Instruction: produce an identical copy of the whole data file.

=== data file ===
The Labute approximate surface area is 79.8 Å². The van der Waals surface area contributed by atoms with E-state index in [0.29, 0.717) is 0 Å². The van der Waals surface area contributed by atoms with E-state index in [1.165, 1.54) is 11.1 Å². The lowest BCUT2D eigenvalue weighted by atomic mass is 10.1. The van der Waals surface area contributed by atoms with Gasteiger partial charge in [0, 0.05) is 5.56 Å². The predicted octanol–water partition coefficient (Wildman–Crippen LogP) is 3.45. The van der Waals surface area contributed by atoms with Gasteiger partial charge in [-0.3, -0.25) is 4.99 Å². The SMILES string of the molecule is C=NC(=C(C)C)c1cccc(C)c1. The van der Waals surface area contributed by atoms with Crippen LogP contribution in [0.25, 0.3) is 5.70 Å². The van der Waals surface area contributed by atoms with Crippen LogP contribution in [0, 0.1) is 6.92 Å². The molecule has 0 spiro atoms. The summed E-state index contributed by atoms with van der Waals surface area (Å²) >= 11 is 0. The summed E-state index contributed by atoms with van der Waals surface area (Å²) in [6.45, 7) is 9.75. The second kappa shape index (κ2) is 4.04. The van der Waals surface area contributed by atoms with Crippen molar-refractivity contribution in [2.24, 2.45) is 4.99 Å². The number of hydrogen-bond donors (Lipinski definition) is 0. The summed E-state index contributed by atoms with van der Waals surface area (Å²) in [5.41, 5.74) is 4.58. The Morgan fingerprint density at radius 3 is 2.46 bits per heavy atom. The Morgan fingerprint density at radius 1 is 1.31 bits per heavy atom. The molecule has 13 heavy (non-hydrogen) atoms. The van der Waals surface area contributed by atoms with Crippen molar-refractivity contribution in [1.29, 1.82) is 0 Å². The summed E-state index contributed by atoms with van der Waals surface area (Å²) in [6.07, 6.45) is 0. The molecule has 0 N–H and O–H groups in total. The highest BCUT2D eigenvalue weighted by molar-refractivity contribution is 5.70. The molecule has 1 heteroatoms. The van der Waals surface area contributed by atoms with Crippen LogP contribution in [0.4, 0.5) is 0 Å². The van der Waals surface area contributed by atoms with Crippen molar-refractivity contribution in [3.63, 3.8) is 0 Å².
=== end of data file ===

The Labute approximate surface area is 79.8 Å². The van der Waals surface area contributed by atoms with E-state index in [0.29, 0.717) is 0 Å². The van der Waals surface area contributed by atoms with E-state index in [1.165, 1.54) is 11.1 Å². The lowest BCUT2D eigenvalue weighted by atomic mass is 10.1. The van der Waals surface area contributed by atoms with Gasteiger partial charge in [0, 0.05) is 5.56 Å². The predicted octanol–water partition coefficient (Wildman–Crippen LogP) is 3.45. The van der Waals surface area contributed by atoms with Gasteiger partial charge in [-0.3, -0.25) is 4.99 Å². The SMILES string of the molecule is C=NC(=C(C)C)c1cccc(C)c1. The van der Waals surface area contributed by atoms with Crippen LogP contribution in [0.25, 0.3) is 5.70 Å². The van der Waals surface area contributed by atoms with Crippen LogP contribution in [0, 0.1) is 6.92 Å². The molecule has 0 spiro atoms. The summed E-state index contributed by atoms with van der Waals surface area (Å²) >= 11 is 0. The summed E-state index contributed by atoms with van der Waals surface area (Å²) in [6.45, 7) is 9.75. The second kappa shape index (κ2) is 4.04. The van der Waals surface area contributed by atoms with Crippen molar-refractivity contribution in [2.24, 2.45) is 4.99 Å². The number of hydrogen-bond donors (Lipinski definition) is 0. The summed E-state index contributed by atoms with van der Waals surface area (Å²) in [5.41, 5.74) is 4.58. The Morgan fingerprint density at radius 3 is 2.46 bits per heavy atom. The Morgan fingerprint density at radius 1 is 1.31 bits per heavy atom. The molecule has 13 heavy (non-hydrogen) atoms. The van der Waals surface area contributed by atoms with Crippen molar-refractivity contribution in [1.29, 1.82) is 0 Å². The summed E-state index contributed by atoms with van der Waals surface area (Å²) in [6.07, 6.45) is 0. The molecule has 0 N–H and O–H groups in total. The highest BCUT2D eigenvalue weighted by molar-refractivity contribution is 5.70. The molecule has 1 heteroatoms. The van der Waals surface area contributed by atoms with Crippen LogP contribution in [0.4, 0.5) is 0 Å². The van der Waals surface area contributed by atoms with Crippen molar-refractivity contribution in [3.63, 3.8) is 0 Å².